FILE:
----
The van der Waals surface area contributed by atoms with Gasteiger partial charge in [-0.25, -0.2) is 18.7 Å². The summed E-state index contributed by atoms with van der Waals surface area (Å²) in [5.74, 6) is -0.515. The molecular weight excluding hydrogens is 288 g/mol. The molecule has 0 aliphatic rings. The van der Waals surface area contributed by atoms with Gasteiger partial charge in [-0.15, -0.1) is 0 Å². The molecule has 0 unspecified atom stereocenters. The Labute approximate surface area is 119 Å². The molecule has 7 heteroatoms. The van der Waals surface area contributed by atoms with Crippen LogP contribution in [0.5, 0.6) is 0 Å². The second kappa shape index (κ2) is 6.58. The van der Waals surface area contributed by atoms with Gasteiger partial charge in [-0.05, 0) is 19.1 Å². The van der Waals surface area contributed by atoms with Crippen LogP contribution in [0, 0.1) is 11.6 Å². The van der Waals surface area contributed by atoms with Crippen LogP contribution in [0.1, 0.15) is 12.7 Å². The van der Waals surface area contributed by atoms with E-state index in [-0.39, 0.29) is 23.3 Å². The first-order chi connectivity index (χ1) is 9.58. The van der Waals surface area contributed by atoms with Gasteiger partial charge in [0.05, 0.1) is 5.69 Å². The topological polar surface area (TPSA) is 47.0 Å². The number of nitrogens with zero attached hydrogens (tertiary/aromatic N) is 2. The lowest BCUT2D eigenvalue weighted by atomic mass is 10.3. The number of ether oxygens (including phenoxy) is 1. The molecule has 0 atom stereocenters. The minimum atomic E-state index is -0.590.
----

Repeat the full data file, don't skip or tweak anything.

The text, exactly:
The van der Waals surface area contributed by atoms with Gasteiger partial charge in [-0.25, -0.2) is 18.7 Å². The summed E-state index contributed by atoms with van der Waals surface area (Å²) in [5.74, 6) is -0.515. The molecular weight excluding hydrogens is 288 g/mol. The molecule has 0 aliphatic rings. The van der Waals surface area contributed by atoms with Gasteiger partial charge in [-0.15, -0.1) is 0 Å². The molecule has 0 unspecified atom stereocenters. The Labute approximate surface area is 119 Å². The molecule has 7 heteroatoms. The van der Waals surface area contributed by atoms with Crippen LogP contribution in [0.5, 0.6) is 0 Å². The second kappa shape index (κ2) is 6.58. The van der Waals surface area contributed by atoms with Gasteiger partial charge in [-0.05, 0) is 19.1 Å². The van der Waals surface area contributed by atoms with Crippen LogP contribution in [0, 0.1) is 11.6 Å². The van der Waals surface area contributed by atoms with Crippen LogP contribution in [0.1, 0.15) is 12.7 Å². The van der Waals surface area contributed by atoms with E-state index in [-0.39, 0.29) is 23.3 Å². The first-order chi connectivity index (χ1) is 9.58. The van der Waals surface area contributed by atoms with Gasteiger partial charge in [0.05, 0.1) is 5.69 Å². The topological polar surface area (TPSA) is 47.0 Å². The number of nitrogens with zero attached hydrogens (tertiary/aromatic N) is 2. The lowest BCUT2D eigenvalue weighted by atomic mass is 10.3. The number of ether oxygens (including phenoxy) is 1. The molecule has 0 atom stereocenters. The minimum atomic E-state index is -0.590.